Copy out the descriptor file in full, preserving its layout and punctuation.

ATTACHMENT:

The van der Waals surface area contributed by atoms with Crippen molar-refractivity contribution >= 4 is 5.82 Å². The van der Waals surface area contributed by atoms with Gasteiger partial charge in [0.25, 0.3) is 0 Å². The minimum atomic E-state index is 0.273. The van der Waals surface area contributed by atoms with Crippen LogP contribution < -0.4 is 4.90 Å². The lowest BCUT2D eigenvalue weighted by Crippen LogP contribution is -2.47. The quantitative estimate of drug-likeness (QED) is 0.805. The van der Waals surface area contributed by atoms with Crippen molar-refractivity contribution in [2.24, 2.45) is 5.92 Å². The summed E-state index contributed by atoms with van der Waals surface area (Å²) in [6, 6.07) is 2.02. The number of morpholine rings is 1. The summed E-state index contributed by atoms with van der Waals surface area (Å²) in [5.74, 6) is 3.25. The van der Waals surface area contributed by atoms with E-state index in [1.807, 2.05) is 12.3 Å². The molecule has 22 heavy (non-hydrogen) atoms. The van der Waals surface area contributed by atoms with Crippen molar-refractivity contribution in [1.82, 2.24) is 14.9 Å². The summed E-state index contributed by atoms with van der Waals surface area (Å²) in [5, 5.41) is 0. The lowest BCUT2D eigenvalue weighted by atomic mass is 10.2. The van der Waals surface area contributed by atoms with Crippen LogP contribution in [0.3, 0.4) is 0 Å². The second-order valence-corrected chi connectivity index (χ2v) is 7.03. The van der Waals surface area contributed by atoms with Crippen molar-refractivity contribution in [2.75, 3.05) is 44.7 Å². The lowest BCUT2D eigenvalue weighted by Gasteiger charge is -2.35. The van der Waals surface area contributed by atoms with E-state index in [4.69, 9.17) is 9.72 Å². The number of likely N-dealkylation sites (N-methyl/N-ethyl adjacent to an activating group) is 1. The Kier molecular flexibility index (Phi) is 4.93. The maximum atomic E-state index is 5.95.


The van der Waals surface area contributed by atoms with Crippen molar-refractivity contribution >= 4 is 5.82 Å². The van der Waals surface area contributed by atoms with Gasteiger partial charge in [0.25, 0.3) is 0 Å². The minimum atomic E-state index is 0.273. The van der Waals surface area contributed by atoms with Crippen LogP contribution < -0.4 is 4.90 Å². The lowest BCUT2D eigenvalue weighted by Crippen LogP contribution is -2.47. The quantitative estimate of drug-likeness (QED) is 0.805. The van der Waals surface area contributed by atoms with Crippen molar-refractivity contribution in [2.24, 2.45) is 5.92 Å². The summed E-state index contributed by atoms with van der Waals surface area (Å²) in [6, 6.07) is 2.02. The number of morpholine rings is 1. The summed E-state index contributed by atoms with van der Waals surface area (Å²) in [5.74, 6) is 3.25. The van der Waals surface area contributed by atoms with E-state index in [1.807, 2.05) is 12.3 Å². The molecule has 22 heavy (non-hydrogen) atoms. The van der Waals surface area contributed by atoms with Crippen molar-refractivity contribution in [1.82, 2.24) is 14.9 Å². The summed E-state index contributed by atoms with van der Waals surface area (Å²) in [5, 5.41) is 0. The lowest BCUT2D eigenvalue weighted by atomic mass is 10.2. The van der Waals surface area contributed by atoms with Crippen LogP contribution in [0.3, 0.4) is 0 Å². The second-order valence-corrected chi connectivity index (χ2v) is 7.03. The van der Waals surface area contributed by atoms with Crippen molar-refractivity contribution in [2.75, 3.05) is 44.7 Å². The lowest BCUT2D eigenvalue weighted by Gasteiger charge is -2.35. The van der Waals surface area contributed by atoms with E-state index in [4.69, 9.17) is 9.72 Å². The number of likely N-dealkylation sites (N-methyl/N-ethyl adjacent to an activating group) is 1. The Kier molecular flexibility index (Phi) is 4.93. The maximum atomic E-state index is 5.95.